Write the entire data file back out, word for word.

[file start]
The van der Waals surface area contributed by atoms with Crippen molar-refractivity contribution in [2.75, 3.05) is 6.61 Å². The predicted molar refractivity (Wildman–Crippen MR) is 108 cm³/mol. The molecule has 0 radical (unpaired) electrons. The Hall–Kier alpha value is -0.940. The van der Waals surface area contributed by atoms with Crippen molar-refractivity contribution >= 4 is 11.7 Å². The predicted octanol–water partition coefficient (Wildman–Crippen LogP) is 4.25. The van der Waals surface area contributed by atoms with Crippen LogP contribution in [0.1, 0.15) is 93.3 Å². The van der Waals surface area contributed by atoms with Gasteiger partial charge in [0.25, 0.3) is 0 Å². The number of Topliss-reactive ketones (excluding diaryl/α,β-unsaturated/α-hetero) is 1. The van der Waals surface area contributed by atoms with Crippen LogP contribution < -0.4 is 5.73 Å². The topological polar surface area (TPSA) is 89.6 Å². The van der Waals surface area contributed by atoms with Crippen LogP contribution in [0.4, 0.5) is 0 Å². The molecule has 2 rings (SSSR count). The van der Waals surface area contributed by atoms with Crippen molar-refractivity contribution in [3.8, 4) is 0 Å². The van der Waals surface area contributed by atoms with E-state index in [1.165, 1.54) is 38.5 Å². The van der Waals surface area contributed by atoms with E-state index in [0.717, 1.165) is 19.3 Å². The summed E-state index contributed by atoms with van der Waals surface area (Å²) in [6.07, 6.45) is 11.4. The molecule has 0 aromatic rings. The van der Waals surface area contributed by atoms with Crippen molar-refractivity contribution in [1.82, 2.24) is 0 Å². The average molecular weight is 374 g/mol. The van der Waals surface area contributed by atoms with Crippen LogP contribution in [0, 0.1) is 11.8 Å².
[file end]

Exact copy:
The van der Waals surface area contributed by atoms with Crippen molar-refractivity contribution in [2.75, 3.05) is 6.61 Å². The predicted molar refractivity (Wildman–Crippen MR) is 108 cm³/mol. The molecule has 0 radical (unpaired) electrons. The Hall–Kier alpha value is -0.940. The van der Waals surface area contributed by atoms with Crippen molar-refractivity contribution >= 4 is 11.7 Å². The predicted octanol–water partition coefficient (Wildman–Crippen LogP) is 4.25. The van der Waals surface area contributed by atoms with Crippen LogP contribution in [0.1, 0.15) is 93.3 Å². The van der Waals surface area contributed by atoms with Gasteiger partial charge in [0.25, 0.3) is 0 Å². The number of Topliss-reactive ketones (excluding diaryl/α,β-unsaturated/α-hetero) is 1. The van der Waals surface area contributed by atoms with Crippen LogP contribution < -0.4 is 5.73 Å². The topological polar surface area (TPSA) is 89.6 Å². The van der Waals surface area contributed by atoms with Crippen LogP contribution in [0.4, 0.5) is 0 Å². The molecule has 2 rings (SSSR count). The van der Waals surface area contributed by atoms with Crippen molar-refractivity contribution in [3.8, 4) is 0 Å². The van der Waals surface area contributed by atoms with E-state index in [1.165, 1.54) is 38.5 Å². The van der Waals surface area contributed by atoms with E-state index in [0.717, 1.165) is 19.3 Å². The summed E-state index contributed by atoms with van der Waals surface area (Å²) in [6.07, 6.45) is 11.4. The molecule has 0 aromatic rings. The van der Waals surface area contributed by atoms with Crippen molar-refractivity contribution in [1.82, 2.24) is 0 Å². The average molecular weight is 374 g/mol. The van der Waals surface area contributed by atoms with Crippen LogP contribution in [0, 0.1) is 11.8 Å².